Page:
I'm developing a Unity based game purely for fun but I'm stuck with a problem. How can I implement a system that keep my game running even when is closed? I don't want to HAVE IT running when it's closed, but I was thinking to add some kind of timer and compute the logic of the game with the time difference between (LAST_SESSION)-(ACTUAL_SESSION).

But how can I implement this? The thing is, how can I "accelerate" the game when I open it so that it's current state is equal to what would have been if I would not have closed it?

EDIT: The game is a sort of RTS. You control a base that has some number of entities that can move independently. Each entity has some kind of job like mine minerals, defend the base from enemy AI, build a structure. The mechanics are the interactions between each entity and the world.

I have a main loop where I update every entity, one at a time. I was thinking that I could do some kind of Load function that calls that main loop with a time_elapsed variable and with every iteration lower this variable by Time.deltaTime or something like that, and when it reaches zero I can start the game.

Sorry for my bad english.

  • \$\begingroup\$ That really depend on what you game is. Do you already have some save/load system? What do you store? \$\endgroup\$
    – michalsrb
    Commented Feb 27, 2018 at 14:38
  • \$\begingroup\$ Different mechanics will need different techniques. If you have a resource that accumulates/drains, calculating its value when you return is just a mathematical function of the time since you last played. For more complicated interactions - especially chains and loops where event A triggers action B triggers reaction C - you have to iterate through each interaction event in chronological sequence and process its consequences. Tell us more about the specific mechanics you're trying to accelerate and we can propose solutions. \$\endgroup\$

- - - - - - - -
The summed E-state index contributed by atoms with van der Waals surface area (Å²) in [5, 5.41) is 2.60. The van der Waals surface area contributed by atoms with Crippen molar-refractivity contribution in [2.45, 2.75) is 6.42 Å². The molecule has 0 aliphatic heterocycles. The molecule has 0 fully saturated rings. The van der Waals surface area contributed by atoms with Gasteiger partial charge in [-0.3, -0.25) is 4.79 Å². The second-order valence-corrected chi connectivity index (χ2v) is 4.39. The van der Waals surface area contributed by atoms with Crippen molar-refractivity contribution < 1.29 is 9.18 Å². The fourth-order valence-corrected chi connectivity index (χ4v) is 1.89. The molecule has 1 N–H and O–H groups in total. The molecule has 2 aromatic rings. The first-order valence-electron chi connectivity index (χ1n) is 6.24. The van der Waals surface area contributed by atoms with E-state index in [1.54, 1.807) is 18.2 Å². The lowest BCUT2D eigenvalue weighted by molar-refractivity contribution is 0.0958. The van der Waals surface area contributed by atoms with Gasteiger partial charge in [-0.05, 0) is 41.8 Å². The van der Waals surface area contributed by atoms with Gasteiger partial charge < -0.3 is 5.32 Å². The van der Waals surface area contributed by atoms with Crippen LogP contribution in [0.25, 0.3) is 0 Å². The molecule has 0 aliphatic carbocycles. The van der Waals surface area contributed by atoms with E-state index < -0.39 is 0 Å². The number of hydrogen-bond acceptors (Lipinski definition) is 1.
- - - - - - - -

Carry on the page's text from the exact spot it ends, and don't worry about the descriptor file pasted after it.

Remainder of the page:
– DMGregory
    Commented Feb 27, 2018 at 15:55
  • \$\begingroup\$ Edited with more infos \$\endgroup\$
    – pava
    Commented Feb 27, 2018 at 16:13
  • \$\begingroup\$ What you describe can work, but it might take a substantial amount of real-world processing time to update all your units enough to account for hours or days of away time - meaning long waits for the player. Would you be amenable to strategies that "chunk" these mechanics into forms that are simpler to simulate over long time spans? (eg. treating a worker harvesting & delivering materials like a pipeline with a particular throughput, rather than an AI agent making decisions at every tick) \$\endgroup\$
    – DMGregory
    Commented Feb 27, 2018 at 16:18
  • \$\begingroup\$ Yes, that's the alternative I was thinking if it was too much time-consuming. I could calculate in-game the average of the resources' throughput per hour and use it as a guideline. Do you have other advices? \$\endgroup\$
    – pava
    Commented Feb 27, 2018 at 16:29

1 Answer 1


The proper way to do this is, when you exit the game, save the current time somewhere in your project. My .Net skills are awful, but a quick google search suggests System.DateTime.Now.

When the game opens again, check again the time with System.DateTime.Now and compare it with the saved one to calculate how much time has passed. Based on the result, apply your logic for what every object in the scene has been doing all this time.


void OnExit() {
    now = SecondsSinceEpoch();
    write("file.save", now);

void OnOpen() {
    last_time = read("file.save");
    now = SecondsSinceEpoch();

    time_elapsed = now -last_time;

    // time_elapsed now holds how many seconds has passed since last time

Note that people can change their system time to mess with this.

  • 3
    \$\begingroup\$ If you really desire to make sure changing the system time doesn't mess this this logic, there is the option to ping an online source for the time. This however introduces the need for networking and handling network failures. \$\endgroup\$ Commented Mar 8, 2018 at 17:50

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